The Authentic Article in Seligman

Route 66 is a genuine US icon.  Made famous in novels like John Steinbeck’s The Grapes of Wrath and in a popular song by Bobby Troup, Route 66 epitomises the classic cross-country road-trip.  Strange then, to discover that the road itself is no longer so well used.  In Arizona, the fast Interstate #40 has rendered sections of Route 66 almost redundant, isolating original settlements along the old road.  One such Route 66 town is Seligman.

400 route 66 sign

Seligman’s heyday was during the 1950s and 1960s, when it became a popular stopping off point for travellers journeying west to the California coast.  Facing potential extinction after the Interstate opened in 1978, Seligman reinvented itself, and became the poster child of a newly rebranded historic Route 66; in turn, becoming practically a living museum.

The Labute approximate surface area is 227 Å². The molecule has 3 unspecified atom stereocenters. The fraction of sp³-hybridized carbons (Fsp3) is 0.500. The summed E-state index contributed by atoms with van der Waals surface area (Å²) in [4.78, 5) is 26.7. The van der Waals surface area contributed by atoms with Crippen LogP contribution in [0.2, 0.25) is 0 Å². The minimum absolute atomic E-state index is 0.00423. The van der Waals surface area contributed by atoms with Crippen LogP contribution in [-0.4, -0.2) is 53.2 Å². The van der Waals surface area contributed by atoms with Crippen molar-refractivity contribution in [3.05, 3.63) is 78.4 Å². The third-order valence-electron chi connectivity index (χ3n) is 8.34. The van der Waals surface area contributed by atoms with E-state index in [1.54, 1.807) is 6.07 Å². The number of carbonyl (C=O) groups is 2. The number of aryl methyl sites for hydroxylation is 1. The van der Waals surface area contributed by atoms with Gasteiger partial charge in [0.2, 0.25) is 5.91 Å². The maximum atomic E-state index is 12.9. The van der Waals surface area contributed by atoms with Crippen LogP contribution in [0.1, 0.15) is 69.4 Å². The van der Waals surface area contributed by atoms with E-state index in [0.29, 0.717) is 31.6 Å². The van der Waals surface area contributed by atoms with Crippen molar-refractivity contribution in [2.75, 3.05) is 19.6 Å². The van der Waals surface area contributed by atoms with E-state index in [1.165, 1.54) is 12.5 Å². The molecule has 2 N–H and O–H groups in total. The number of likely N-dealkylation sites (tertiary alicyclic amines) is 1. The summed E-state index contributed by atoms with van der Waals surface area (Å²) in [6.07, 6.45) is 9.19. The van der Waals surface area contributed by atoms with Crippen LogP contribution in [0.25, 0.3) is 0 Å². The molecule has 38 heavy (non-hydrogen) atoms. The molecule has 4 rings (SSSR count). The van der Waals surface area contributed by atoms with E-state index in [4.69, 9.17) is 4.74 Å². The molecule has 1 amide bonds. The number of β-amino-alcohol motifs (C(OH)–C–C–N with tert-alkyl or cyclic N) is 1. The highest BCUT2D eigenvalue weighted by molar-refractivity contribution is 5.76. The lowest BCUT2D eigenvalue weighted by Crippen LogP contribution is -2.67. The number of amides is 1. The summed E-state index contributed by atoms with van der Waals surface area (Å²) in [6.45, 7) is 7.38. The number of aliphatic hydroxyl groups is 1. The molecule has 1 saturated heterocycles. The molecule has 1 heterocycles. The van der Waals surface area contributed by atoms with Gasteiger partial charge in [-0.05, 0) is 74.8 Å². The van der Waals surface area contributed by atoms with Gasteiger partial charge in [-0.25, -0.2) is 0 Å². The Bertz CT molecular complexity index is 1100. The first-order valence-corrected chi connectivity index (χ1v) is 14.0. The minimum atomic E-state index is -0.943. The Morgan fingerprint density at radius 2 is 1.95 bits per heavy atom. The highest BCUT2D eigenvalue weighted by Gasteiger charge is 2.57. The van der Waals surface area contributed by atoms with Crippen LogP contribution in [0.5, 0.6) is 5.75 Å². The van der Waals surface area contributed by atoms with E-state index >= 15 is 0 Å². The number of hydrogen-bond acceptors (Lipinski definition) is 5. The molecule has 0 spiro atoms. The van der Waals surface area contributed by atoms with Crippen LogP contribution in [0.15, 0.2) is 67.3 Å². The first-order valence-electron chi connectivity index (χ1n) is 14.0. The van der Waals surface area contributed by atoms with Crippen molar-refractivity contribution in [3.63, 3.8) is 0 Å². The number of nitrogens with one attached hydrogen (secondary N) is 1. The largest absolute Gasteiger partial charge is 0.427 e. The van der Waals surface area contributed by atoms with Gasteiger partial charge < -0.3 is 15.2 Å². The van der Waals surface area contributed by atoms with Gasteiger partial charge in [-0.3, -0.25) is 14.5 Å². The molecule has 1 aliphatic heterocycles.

400 us flag

Today, Seligman is once again a lively, thriving community with its colourful restored buildings; painted classic cars and steer’s skulls; and quirky art and curios.  It is an interesting place to stop and visit, however it is hard to escape the knowingness of its period charm when walking along the main drag.

400 quirky shop

Step off Route 66, though, and there is an entirely different Seligman to discover.  One street back from the tourist shops and conscious quaintness, is the remains of a genuine Mid-West transport hub.  Old faded signs; overgrown wooden-fence yards; goats living in camper vans; abandoned, rusting cars; and, best of all, the rail-line, cutting through the flat landscape, like a neat fold across a piece of paper.

400 train

It is with a genuine cry of joy that I spot the lights of an approaching freight train in the distance.  I run across the abandoned scrub on the edge of town to stand directly beside the railroad, waving madly with excitement à la Jenny Agutter, as the big train passes through the town, its mile of carriages rumbling slowly eastwards, supremely conscious of its own massive authenticity.

© E. C. Glendenny


Travel writer E. C. Glendenny loves to follow a big engine.

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